New Beginnings Doula Training

New Beginnings Doula Training
Courses for doulas and online childbirth education

Tuesday, July 28, 2009

The value of Pain

In the LDS religion, pain and trials are seen as something that is valued. We believe that before this life we choose to come here and experience pain so that we could become more like our Heavenly Father. We believe that Eve knowingly made the choice to experience pain in mortality so that they could become more like God. Somehow experiencing pain, in the LDS view, is associated with becoming better people. From the last conference address, President Eyring expressed this view.

"The very opportunity for us to face adversity and affliction is part of the evidence of [Heavenly Father's and Christ's] infinite love. God gave us the gift of living in mortality so that we could be prepared to receive the greatest of all the gifts of God, which is eternal life. Then our spirits will be changed. We will become able to want what God wants, to think as He thinks....

"...we must be transformed through making righteous choices where that is hard to do. We are prepared for so great a trust by passing through trying and testing experiences in mortality. That education can come only as we are subject to trials while serving God and others for Him.
Henry B. Erying, "Adversity," Ensign, April 2009, 23

On the other hand, I don't think we would ever hear anyone teach that we should not try and avoid pain or adversity. I think the key here is not what kind of trials or pain we go through, but how we choose to experience them.

It's so hard to try and guess how the LDS population takes this perspective with them into childbirth. How do women/mother's view their childbirth experience as it pertains to learning from pain, and do they find any value in it? I'm not just talking about the whole epidural thing either, because let's face it, pregnancy and birth are hard work no matter what way you choose. In reality, motherhood could be faced with the same questions.

Does our view of pain influence how we view birth and how we choose to give birth? With our perspective of pain, do we gain anything from going through the trials of childbirth? I would be curious to see what others thought. I'll share some of my own thoughts from what I've seen in my next post. I would also direct anyone to see Jennifer Fulwiler's post that she shared in the comments section. It's truely beautiful for those who are of a more religious mindset. It is also and interesting example of how one's religion might effect their views of childbirth.

2 comments:

Sheridan said...

I personally don't like pain and try to avoid it. :) That is one reason that I really like Hypnobabies. Hypnosis allows childbirth to be un-medicated AND comfortable. It is amazing the power of our mind, which God gave to us!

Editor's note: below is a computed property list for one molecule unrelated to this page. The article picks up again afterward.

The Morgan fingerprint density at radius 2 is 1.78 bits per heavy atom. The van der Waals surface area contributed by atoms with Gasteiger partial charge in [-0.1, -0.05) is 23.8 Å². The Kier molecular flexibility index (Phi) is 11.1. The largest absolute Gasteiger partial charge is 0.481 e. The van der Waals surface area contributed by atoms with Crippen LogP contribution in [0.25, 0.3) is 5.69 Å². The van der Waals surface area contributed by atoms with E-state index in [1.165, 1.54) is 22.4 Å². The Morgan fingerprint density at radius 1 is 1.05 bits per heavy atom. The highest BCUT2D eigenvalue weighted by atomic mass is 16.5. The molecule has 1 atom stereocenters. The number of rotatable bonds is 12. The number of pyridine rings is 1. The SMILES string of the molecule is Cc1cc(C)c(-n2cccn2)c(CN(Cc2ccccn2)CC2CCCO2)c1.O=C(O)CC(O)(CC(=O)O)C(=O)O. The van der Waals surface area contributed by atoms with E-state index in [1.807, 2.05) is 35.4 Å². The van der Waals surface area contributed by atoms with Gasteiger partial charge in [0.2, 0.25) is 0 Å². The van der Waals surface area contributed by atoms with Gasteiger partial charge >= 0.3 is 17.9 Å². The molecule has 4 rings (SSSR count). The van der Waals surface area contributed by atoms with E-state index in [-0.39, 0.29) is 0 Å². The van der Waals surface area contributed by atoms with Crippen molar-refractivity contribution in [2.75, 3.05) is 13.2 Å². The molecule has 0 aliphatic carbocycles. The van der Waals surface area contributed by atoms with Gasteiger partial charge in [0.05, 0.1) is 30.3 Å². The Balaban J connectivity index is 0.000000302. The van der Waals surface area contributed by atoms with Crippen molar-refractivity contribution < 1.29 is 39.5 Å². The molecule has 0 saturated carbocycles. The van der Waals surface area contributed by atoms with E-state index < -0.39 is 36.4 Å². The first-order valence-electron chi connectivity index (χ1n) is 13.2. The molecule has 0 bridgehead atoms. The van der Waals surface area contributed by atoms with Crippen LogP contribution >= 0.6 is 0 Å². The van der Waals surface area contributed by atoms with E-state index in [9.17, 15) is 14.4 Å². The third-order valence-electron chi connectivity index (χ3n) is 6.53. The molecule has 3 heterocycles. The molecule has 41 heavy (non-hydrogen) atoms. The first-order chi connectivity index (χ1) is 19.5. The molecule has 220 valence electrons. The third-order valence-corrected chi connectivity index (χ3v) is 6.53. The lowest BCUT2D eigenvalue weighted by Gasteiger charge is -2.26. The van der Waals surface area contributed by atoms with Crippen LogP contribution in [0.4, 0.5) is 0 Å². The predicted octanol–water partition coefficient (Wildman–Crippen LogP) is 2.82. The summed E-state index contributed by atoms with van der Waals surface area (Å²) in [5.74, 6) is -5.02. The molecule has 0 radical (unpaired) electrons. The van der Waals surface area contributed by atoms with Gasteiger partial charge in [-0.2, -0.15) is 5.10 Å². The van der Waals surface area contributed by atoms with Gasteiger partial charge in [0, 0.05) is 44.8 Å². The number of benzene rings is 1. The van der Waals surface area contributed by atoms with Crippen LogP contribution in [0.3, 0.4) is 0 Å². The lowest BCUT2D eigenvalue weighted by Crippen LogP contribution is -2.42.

I think that certainly each mom needs to choose the birth she wants. Some want to feel the pain, they see it as pain with a purpose. That is great for them.

For me, I didn't want pain, so I prepared a different way and it was powerful and wonderful! It was still an empowering learning experience. I didn't need pain to learn.

But you are right there is challenges for many starting with pregnancy. I think of the 9 weeks I was on bedrest with my first baby and then the emergency cesarean. That was not what I had hoped for or planned for. I certainly learned a lot from that experience as well.

The thing is we can't control pregnancy or birth, no matter how we prepare. So we need to be open to learning from whatever experience we end up having with pregnancy and birth.

Rachel said...

A comment posted on a different site:

"As an LDS mother myself, I must admit that not once have I thought that pain is part of my religion and something I should embrace rather than avoid. I look at birth from the standpoint that God made our bodies capable of handling birth, and that I should trust in my body, and also in God, to let my body do it's thing. I would agree that people's view of pain tends to dictate how and where people give birth, but I'm not really sure that LDS women are ok with pain; I think they accept they will have trials, but I think those are two separate things. From what I can see, it seems to me that most LDS women want nothing to do with pain in childbirth, and think that if they can have a baby without the pain, why would you go through such a horrible thing as natural birth? I Would also say, though, that it seems like MOST women think that way, regardless of religous affiliation. Given the state of our maternity system, that's what it looks like to me. I personally feel like God gave us brains and agency and he expects us to use them. That's what I have done, and I feel that for me, home birth is the safest and best option that I can provide to my new babies."

Birth is a Journey: Does it have to be life changing?


  • One woman might have to climb on an overfilled boat, risking her life and nearly dying as she escapes over the ocean to come to this land. This experience could certainly be life altering. It may very well color the rest of her life, positively or negatively. (I overcame this amazing struggle and here I am triumphant! OR Holy crap, that was SO hard I don’t know if I can go on! By the way, neither response is “right”. No one would judge the woman with the 2nd response.)
  • One woman may buy an airplane ticket, sit on a comfortable 747 and fly to America with a nice smooth flight and landing. She is happy to be in America. Those welcoming her are glad she is here safe and sound. She may only travel by plane 2-4 times in her life, so it is pretty memorable. But the journey itself probably wouldn’t be life changing; it would simply be a journey.
  • One woman may learn to fly an ultra-light plane to lead a flock of geese into America teaching them to migrate. This experience could certainly be empowering and life altering.